Stocks were little changed on Thursday despite a preholiday flurry of data that reinforced views of a solid economic growth as Wall Street sought to notch a fourth straight week of gains.
New home sales and prices edged up in November, while consumer sentiment rose in December to its highest level since June.
Other reports were mostly in line with expectations, with jobless claims suggesting unemployment will stay stubbornly high. But consumer spending rose for a fifth month, while durable goods orders posted their largest increase since March.
Most economic data in the last couple of months has really turned positive, said Ryan Detrick, senior technical strategist at Schaeffer's Investment Research.
The Dow Jones industrial average <.DJI> gained 12.45 points, or 0.11 percent, to 11,571.94. The Standard & Poor's 500 <.SPX> dipped 1.06 points, or 0.08 percent, to 1,257.78. The Nasdaq Composite <.IXIC> shed 3.39 points, or 0.13 percent, to 2,668.09.
Volume was expected to be low as Wall Street takes a break Friday for the Christmas holiday.
The S&P 500 rose Wednesday to its highest level since the collapse of Lehman Brothers more than two years ago, led by bank stocks.
We are continuing to make new highs as volume tails off, and the question is will it lead to some potential weakness into early next year, Detrick said.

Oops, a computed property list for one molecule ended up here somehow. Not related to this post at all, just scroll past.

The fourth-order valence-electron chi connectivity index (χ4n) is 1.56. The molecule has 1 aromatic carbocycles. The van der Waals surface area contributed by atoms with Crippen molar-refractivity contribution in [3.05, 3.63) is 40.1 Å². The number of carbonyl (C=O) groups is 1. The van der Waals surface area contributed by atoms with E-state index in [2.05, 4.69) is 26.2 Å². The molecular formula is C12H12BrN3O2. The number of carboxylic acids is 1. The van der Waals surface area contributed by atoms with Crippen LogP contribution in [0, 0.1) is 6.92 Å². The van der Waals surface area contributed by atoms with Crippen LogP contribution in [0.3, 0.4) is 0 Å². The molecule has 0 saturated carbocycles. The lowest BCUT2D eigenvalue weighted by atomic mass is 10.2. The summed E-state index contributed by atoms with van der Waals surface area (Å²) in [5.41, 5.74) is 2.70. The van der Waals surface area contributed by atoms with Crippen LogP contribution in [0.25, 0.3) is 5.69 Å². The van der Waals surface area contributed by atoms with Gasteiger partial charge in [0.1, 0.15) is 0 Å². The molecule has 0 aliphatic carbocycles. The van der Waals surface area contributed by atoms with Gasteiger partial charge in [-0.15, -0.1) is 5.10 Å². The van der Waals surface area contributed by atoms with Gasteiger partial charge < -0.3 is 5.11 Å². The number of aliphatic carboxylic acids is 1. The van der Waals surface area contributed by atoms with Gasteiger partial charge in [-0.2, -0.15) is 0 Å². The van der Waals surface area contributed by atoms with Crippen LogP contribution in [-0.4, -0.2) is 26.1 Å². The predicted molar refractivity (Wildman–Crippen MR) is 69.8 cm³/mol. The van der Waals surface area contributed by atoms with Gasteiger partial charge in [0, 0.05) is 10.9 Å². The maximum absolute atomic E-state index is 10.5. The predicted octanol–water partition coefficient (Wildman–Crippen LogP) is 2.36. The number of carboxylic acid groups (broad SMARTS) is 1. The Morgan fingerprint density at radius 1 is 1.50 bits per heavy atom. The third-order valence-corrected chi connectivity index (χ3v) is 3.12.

Some optimism is creeping in, but bigger picture we think there could be a correction of 5 to 7 percent, toward the second half of January, he said.
The S&P 500 rose 7.6 percent in the last two months of 2009, only to peak mid-January, then fall 2 percent that month.
Retail stocks got a boost as Bed Bath & Beyond Inc rose 6 percent to $50.51 after it beat quarterly profit estimates and forecast a strong holiday season.
Fabric and crafts retailer Jo-Ann Stores Inc jumped 32.2 percent to $60.33 after a deal to be bought by private equity firm Leonard Green & Partners for about $1.6 billion, or $61 per share.
Micron Technology Inc shares slipped 2.7 percent to $8.06 a day after the top U.S. memory chip maker forecast lower pricing for NAND chips, which are used in smartphones and tablet computers.
Motorola Inc spinoff Motorola Mobility Holdings Inc will replace Meredith Corp in the S&P 500 index after the close on January 3, according to Standard & Poor's. Meredith shares dipped 1.3 percent to $35.35.
(Reporting by Rodrigo Campos; editing by Jeffrey Benkoe)